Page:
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The fire sprinkler system in your building is a critical safety measure and, when needed, it can save lives. Still, even the best systems can malfunction, and sprinklers do occasionally fail. When they do, they can drench the interior of your building, damaging everything from furniture and personal belongings to drywall and building materials. As a property manager, dealing with fire sprinkler failure can feel overwhelming. What do you do next? Where do you start? And why did the sprinkler system fail in the first place? In this post, we’ll discuss the common causes of accidental discharge, and what to do if it happens to you. Reasons for Fire Sprinkler Systems Failure Today, all building fire sprinkler systems must meet NFPA 13 standards. These National Fire Protection Association benchmarks define safety requirements for components and installation, and help ensure that sprinkler systems are well maintained and ready to perform. Still, fire sprinkler systems can fail. Here are a few of the most common culprits: Aging parts Building renovations (collisions with construction equipment, displacement or disturbance, etc.) Incorrectly placed heating systems that activate sprinklers Vulnerable pipes that freeze and cause sprinkler heads to burst Corrosion Fire sprinkler malfunctions can be incredibly problematic, causing extensive damage to your building Regardless of what causes the sprinklers to discharge accidentally, fire sprinkler malfunctions can be incredibly problematic, causing extensive damage to your building and requiring costly repairs from a water damage repair contractor. 5 Things to do if Your Sprinklers Fail There are no flames in your building, but your sprinklers are soaking everything in sight. You have to move quickly to avoid even more damage. Stay calm and follow these five steps: Get everyone out Even if there’s not an active fire in the building, water poses its own set of dangers. To avoid problematic slip and fall conditions, get everyone out of the area immediately. Move them to a safe location outside the building, preferably one you’ve agreed on in a previously established evacuation plan. Shut off electrical equipment Water and electricity are a deadly combination. To avoid electrical shocks, shut off all nearby electrical equipment and appliances, and then, turn off the building’s main power supply, as you exit the building. Turn off the water main Instead of wasting time shutting off broken sprinkler heads individually, go to the building’s main water supply immediately and shut it off at the valve. This will stop all water flow and prevent additional water damage. Take photos of the scene Once it’s safe to re-enter the building, document the scene. Use your smartphone to take photos of broken sprinkler heads or anything else you believe may have caused the accidental discharge. Additionally, take photos of the damage the sprinklers caused to floors, walls, personal belongings, and more. These photos can help response specialists understand the cause of the malfunction and may streamline your insurance claims process. Contact a restoration specialist Even if your water damage looks minimal, you’ll need to contact a skilled water damage restoration expert, like the Chicago-based maintenance and service company, ServiceMaster Restoration by Zaba. Accidental sprinkler discharges soak drywall, destroy carpets and textiles, and lead to dangerous mold and mildew growth, which can happen just 24-48 hours after water exposure. Prevent worsening damage and the dangerous conditions by contacting a sprinkler repair specialist right away. Cleanup and water damage restoration services Using your documentation, your insurance company will work to determine the cause of the sprinkler failure Using your documentation, your insurance company will work to determine the cause of the sprinkler failure. This can be a lengthy process that takes weeks or even months. As that happens, your cleanup team will focus on providing water damage restoration services. Typically, fire sprinkler water damage involves ‘blackwater’- a dangerous mixture of sediments and other contaminants that leave behind an unpleasant smell and a film that can destroy belongings. To reclaim your space, the water damage restoration service will focus on extracting the remaining water, drying the space to prevent mold and mildew formation, and decontaminating all surfaces. This is a critical step that you can’t afford to rush. Work with the best water damage cleanup company you can find to ensure positive results. Protecting Your Sprinkler Systems in the Future While it’s impossible to completely avoid every accidental discharge, there are certain steps you can take to safeguard your sprinkler system. Proper maintenance, for example, allows you to avoid preventable issues that could lead to malfunction. You should also take care to keep all remodeling and construction work away from sprinkler heads and systems to avoid accidental damage. These are simple tips, but they can help keep your building and tenants safe and dry - both now and in the future.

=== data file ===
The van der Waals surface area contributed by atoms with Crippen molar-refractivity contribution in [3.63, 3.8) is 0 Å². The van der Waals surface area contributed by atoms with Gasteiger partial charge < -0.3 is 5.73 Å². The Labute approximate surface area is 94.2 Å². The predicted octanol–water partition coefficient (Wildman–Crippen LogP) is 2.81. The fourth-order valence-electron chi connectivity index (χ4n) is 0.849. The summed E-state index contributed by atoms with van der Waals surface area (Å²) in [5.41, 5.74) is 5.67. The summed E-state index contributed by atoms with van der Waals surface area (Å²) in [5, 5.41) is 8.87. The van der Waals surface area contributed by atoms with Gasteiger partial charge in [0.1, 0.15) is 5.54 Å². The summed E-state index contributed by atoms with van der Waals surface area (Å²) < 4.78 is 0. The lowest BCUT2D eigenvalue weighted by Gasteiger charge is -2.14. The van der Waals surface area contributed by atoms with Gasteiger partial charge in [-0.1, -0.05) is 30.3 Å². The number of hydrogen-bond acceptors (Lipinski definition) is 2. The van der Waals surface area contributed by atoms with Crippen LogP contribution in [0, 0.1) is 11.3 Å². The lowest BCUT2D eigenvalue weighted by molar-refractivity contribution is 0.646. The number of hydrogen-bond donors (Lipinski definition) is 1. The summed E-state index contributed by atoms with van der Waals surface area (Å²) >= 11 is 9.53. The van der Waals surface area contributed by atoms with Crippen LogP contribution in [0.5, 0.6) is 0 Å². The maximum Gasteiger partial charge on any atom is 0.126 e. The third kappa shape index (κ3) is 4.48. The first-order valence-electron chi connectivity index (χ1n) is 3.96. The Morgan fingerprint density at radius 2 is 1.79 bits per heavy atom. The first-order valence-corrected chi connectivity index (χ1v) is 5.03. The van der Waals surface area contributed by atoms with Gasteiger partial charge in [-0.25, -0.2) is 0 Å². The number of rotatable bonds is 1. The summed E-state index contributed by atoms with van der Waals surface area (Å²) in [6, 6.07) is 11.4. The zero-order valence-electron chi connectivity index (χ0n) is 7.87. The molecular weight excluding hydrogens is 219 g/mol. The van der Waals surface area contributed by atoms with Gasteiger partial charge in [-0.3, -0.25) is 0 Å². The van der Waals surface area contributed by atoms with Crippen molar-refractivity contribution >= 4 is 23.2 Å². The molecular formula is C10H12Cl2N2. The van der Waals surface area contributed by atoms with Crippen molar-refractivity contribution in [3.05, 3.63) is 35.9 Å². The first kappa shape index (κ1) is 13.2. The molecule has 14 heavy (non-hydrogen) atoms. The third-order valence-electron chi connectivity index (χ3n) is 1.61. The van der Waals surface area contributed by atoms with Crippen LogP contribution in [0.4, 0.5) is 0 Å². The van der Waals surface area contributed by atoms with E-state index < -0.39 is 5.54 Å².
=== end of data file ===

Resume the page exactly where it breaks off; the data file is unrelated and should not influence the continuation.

Within traditional commercial and industrial firefighting systems, engineers have primarily focused on permanent installation designs rather than entertaining alternative or supplemental mobile firefighting systems. Permanent installation design is typically better understood, supported, and supplied throughout the fire protection engineering and manufacturing community. However, mobile firefighting systems provide unique solutions and advantages compared to their permanent installation cousins such as flexible deployment, simpler servicing, improved economy, and much higher performance availability. The combination of both systems is frequently the most strategic solution for the facility operator. Limitations of fixed installation systems Permanent installation (fixed) systems include everything from sprinklers, foam systems, primary watermain pumps, and the plethora of piping in between. A large refinery complex will need to address various hazard mitigation and control problems that span both hardware and personnel needs. In the event standard hazard mitigation safety procedures and equipment have failed, the facility immediately initiates a hazard control operation. Passive fixed systems automatically engage the hazard through an array of sensors, mechanical triggers, and control algorithms. A properly designed system with adequate hazard coverage, preplanning, preventative maintenance, and testing will successfully terminate the hazard, while firefighting personnel respond and ensure no further hazards develop. This conceptual approach relies on hardware and personnel all operating as planned…. Combining permanent and mobile apparatus “According to plan” would never have any failures or fires, but history has a different script. In the worst-case petrochemical scenario, fixed systems fail to extinguish a hazard putting the entire response on human and mobile hardware resources. This would include but is not limited to firetrucks, mobile high-flow pumping systems, large mobile monitors, foam proportioning units, and large diameter layflat hose. This type of response escalates into a larger scale operation, sometimes involving agencies beyond the facility operator itself. Although a low probability event, the risk to life and property is significantly substantial. Fixed systems may be rendered inoperable due to the loss of electrical power or actual physical damage Reducing fire-related expenditureMore typical than the worst-case scenario, facilities experience both maintenance-related system downtimes and natural phenomena damage such as extreme weather and seismic events. In this case, fixed systems may be rendered inoperable due to the loss of electrical power or actual physical damage. In any of these situations, mobile fire apparatus may fill the gap requirements of the facility as their flexible storage and deployment would protect them from everything but the worst natural disasters. Their further benefit is that a smaller set of mobile apparatus resources may be used to protect a larger amount of infrastructure, especially while in use in a mutual-aid program between facilities and communities. According to the NFPA’s report “Total Cost of Fire in the United States”, fire-related damages and expenditures from 1980 to 2014 have risen from roughly $200B (adjusted for inflation to 2014) to nearly $330B. The greatest expenditure is in fire safety costs in building construction, amounting to $57.4B. Although the overall losses per year as a ratio to protection expenditures has dropped by roughly 70% over the past 30 years, petrochemical facility losses have continued to rise over the same time. In the worst-case petrochemical scenario, fixed systems fail to extinguish a hazard Petrochemical facility challenges According to the NFPA, refineries or natural gas plants had reported an average of 228 fires or explosions per year through the 1990s. Furthering this data with Marsh’s “100 Largest Losses, 25th edition”, refinery losses have continually expanded throughout the last two decades with 11 of the top 20 largest losses of the past 40 years happening during or after the year 2000. Two primary drivers of this trend are the advanced age of petrochemical facilities and their staggering complexity. As oil margins fall, upstream operational businesses are detrimentally affected by reduced investment in everything to new equipment, maintenance and passive safety systems. There is an observable correlation between a major oil price drop followed by upstream facility fire losses. Even with reduced investment and oil throughput growth rates, US refinery utilisation at the end 2017 was at 96.7%, the highest since 2005 (Marsh, The Impact of the Price of Oil). The short story is that systems and personnel are being asked to do more with less with each passing year. Cost-effective mobile apparatus systems Mobile fire apparatus is generally more cost-effective to procure when using standardised designs and application methodology. They can access open water sources by either drafting (when in close proximity to the water) or using floating source pumps (for variable level or difficult access water sources). Mobile fire apparatus is generally more cost-effective to procure when using standardized designs and application methodology With this open water access, they can provide significantly more water (upwards of 10,000 GPM or more per system if necessary) than any typical fixed fire pumping solution. Moreover, as their primary benefit, they are easy to move and deploy. This benefit allows them to be utilised at the point of hazard as needed while being easily accessible for service. While fixed systems are installed at “every known” hazard and must be continually maintained to operate effectively, mobile systems may be used sitewide or across facilities. This flexibility reduces overall capital expenditure requirements and establishes a valuable primary and secondary firefighting system depending on the hazard and facility resources. Combining fixed and mobile systems Permanent installation fire suppression systems are a mainstay of modern day firefighting. They provide immediate passive response with little human intervention. However, as facility utilisation is pushed to maximum capacity while fixed systems continually age out without adequate replacement or maintenance, mobile systems will need to both fill the response gap and provide a final wall to total loss incidents. The reality is that both fixed and mobile systems need to work together to provide the safest possible operation. Service and training requirements need to also be maintained to manage an adequate, or even better, exemplary response to hazard control incidents. Managing major facility uptime requires continuous oversight and to drive hazard mitigation standards throughout the organisation, including executive management. A safe, reliable and fully-functional plant is also a profitable and cost-effective plant much like a healthy worker is a better worker. Protect your people and property and you will protecting your company’s future.